2. Widow’s Peak. A dominant gene W causes the hairline to form a distinct downward point in the center of the forehead (like Richard Nixon). Baldness will mask the expression of this gene. If you have a Widow’s Peak, you have at least one dominant gene. No downward point of the hairline, and you are
homozygous recessive (ww).
3. Earlobe Attachment. The inheritance of a dominant gene E results in the free or unattached earlobe. If the lobe is attached directly to the head, the individual is homozygous recessive, and the ee genotype is present. Other genes, working alone or together, affect the size and shape of the earlobe and are not considered here. We are only looking at whether the earlobe is attached or not.
4. Hitchhiker’s Thumb. Some individuals can bend the last joint of the thumb backwards at about a 45 degree angle. These individuals are homozygous for a recessive gene, hh, but there is considerable variation in the expression of the gene. For our purposes, we shall consider those who cannot bend at least one thumb backwards about 45 degrees, are carrying the dominant gene, H.
5. Bent Little Finger. The dominant gene, B, causes the terminal bone of the little finger to angle toward the fourth (ring) finger. Individuals whose little fingers are straight possess the homozygous recessive condition, bb. Check for this characteristic by laying your hands flat on the desk and relaxing them.
6. Mid-digital Hair. The presence of hair on the middle segment of the fingers is caused by a dominant gene, M. The homozygous recessive condition, mm, results in the lack or absence of hair on the middle segments of the fingers. Examine your hands closely since the hairs may be small in length and light in color.
7. Facial Dimples. The inheritance of cheek dimples is controlled by a dominant gene, D. The homozygous recessive, dd gene condition, lacks the ability to express facial dimples.
8. Big Toe Length. The length of the big toe is governed by the dominant gene, H. Individuals whose big toe is shorter in comparison to the second toe possess the dominant gene. The inheritance of the homozygous recessive, hh, results in the big toe being longer than or equal to the second toe.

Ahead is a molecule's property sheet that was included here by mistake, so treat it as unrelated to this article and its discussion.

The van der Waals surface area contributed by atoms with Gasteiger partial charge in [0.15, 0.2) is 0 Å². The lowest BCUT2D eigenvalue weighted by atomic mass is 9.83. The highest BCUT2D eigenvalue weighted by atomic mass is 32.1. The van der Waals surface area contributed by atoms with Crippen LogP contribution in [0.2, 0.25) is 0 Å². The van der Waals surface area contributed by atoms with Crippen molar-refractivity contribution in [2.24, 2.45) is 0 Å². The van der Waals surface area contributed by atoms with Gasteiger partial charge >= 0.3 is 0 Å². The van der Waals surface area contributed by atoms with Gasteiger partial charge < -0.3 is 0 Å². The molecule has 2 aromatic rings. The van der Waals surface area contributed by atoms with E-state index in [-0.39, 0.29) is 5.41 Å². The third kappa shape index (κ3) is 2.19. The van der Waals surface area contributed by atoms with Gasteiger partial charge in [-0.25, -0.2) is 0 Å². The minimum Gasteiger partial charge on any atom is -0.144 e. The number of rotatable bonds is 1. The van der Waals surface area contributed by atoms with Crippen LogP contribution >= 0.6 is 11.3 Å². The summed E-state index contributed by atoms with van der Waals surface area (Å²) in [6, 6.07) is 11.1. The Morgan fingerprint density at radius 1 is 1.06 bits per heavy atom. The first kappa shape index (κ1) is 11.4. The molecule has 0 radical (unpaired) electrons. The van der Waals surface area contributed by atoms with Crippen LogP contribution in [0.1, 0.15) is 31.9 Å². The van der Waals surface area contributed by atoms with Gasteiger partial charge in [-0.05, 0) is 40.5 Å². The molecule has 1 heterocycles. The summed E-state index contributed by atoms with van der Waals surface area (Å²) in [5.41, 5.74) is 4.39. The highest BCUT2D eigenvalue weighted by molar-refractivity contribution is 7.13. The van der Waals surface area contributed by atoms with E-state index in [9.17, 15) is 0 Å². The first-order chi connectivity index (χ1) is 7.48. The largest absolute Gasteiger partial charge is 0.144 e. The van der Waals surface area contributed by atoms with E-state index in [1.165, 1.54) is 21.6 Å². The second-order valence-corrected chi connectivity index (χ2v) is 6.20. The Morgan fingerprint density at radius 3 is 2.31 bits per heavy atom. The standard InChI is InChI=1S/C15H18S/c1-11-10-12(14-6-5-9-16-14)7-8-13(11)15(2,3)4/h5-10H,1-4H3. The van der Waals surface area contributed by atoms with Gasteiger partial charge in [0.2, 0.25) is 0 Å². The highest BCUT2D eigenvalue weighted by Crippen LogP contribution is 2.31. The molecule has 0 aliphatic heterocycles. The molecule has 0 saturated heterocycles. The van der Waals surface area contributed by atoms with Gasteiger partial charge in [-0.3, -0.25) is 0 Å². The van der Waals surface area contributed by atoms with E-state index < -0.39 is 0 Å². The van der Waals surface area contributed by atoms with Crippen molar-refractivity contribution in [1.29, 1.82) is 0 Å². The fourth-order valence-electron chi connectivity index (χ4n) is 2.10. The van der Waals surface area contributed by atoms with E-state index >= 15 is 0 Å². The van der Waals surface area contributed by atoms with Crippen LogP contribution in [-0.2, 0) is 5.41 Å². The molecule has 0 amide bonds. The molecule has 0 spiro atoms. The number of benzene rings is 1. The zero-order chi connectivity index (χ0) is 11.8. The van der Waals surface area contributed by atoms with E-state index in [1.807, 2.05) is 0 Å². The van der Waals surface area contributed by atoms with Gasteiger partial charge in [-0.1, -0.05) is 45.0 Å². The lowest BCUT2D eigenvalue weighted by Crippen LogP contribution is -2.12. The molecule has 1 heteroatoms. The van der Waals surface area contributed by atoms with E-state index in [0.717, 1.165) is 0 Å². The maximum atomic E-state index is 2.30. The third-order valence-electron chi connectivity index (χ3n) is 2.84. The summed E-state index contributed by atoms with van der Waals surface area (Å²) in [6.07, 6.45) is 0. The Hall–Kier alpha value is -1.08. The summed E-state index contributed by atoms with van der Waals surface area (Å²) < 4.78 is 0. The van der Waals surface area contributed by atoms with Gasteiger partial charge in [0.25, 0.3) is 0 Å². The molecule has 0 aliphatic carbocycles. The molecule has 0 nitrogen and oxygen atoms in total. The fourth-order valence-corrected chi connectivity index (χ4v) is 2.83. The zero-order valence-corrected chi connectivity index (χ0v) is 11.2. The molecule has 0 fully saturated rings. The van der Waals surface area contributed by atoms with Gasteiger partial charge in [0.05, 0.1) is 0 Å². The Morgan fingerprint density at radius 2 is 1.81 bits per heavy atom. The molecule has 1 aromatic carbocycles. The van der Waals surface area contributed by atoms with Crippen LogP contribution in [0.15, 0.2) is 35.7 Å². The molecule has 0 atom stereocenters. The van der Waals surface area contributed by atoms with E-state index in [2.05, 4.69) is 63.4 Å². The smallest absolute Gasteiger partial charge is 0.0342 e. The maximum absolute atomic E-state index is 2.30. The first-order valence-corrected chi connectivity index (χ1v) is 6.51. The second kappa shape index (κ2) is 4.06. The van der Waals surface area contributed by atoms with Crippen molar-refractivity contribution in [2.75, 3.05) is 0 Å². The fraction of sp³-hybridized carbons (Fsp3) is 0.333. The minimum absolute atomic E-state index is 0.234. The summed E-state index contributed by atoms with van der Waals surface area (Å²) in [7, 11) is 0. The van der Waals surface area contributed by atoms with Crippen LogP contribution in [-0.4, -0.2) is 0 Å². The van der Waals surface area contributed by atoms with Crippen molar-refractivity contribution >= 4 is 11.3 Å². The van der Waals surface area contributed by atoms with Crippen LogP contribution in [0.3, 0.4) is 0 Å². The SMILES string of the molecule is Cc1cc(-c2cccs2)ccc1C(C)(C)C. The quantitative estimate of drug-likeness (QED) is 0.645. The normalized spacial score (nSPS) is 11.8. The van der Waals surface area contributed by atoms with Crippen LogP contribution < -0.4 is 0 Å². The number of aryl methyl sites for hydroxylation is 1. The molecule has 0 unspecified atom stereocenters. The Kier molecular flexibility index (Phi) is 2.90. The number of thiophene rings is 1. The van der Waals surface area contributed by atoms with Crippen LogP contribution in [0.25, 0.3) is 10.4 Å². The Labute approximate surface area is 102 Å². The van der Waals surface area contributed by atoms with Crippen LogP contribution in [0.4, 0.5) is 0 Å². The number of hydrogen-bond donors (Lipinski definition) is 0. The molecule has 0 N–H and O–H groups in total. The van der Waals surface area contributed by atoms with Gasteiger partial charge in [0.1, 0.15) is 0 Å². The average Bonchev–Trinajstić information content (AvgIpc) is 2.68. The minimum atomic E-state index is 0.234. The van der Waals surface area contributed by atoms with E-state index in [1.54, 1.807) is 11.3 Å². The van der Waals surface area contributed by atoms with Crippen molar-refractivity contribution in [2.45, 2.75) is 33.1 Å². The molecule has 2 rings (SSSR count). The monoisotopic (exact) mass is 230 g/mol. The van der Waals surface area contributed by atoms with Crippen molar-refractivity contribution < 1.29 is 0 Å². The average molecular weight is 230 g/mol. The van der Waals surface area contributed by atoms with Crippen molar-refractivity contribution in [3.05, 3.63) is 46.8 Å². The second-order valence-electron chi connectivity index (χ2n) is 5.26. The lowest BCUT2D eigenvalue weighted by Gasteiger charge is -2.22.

9. Index Finger Length. If your second finger (index finger) is shorter than your fourth finger (ring finger) on the same hand, you have a short second finger in relationship to the length of your fourth finger. The gene for short second finger, S’, is also sex-influenced in its expression (like baldness). It is dominant in males and recessive in females. That is, while all S’S’ individuals have short second fingers, S’S” males show short second fingers and S’S” females do not. The gene for long second finger, S”, is dominant in females.
10. Human Blood Type. Human blood type are an example of multiple alleles. There are two dominant genes and one recessive gene. The dominant gene IA codes for type A blood, while the dominant gene IB codes for type B blood. Type A blood may be homozygous dominant (IA IA) or heterozygous (IA i). Conversely, type B blood can also be homozygous dominant (IB IB) or heterozygous (IB i). Type O blood is recessive, so it would be caused by a homozygous recessive condition (ii). Type AB blood is interesting in that it is an example of co-dominance. Both the A and the B gene are simultaneously expressed. The genotype would be IA IB.
You will need to construct the pedigree on paper or computer but by long hand. You will be expected to gather all your data about the trait in your family. From that data, draw the pedigree according to the standard conventions. Once the pedigree is drawn, you must add a written discussion of the the pedigree and determine the pattern of inheritance of your trait. (Make sure it is a genetic trait)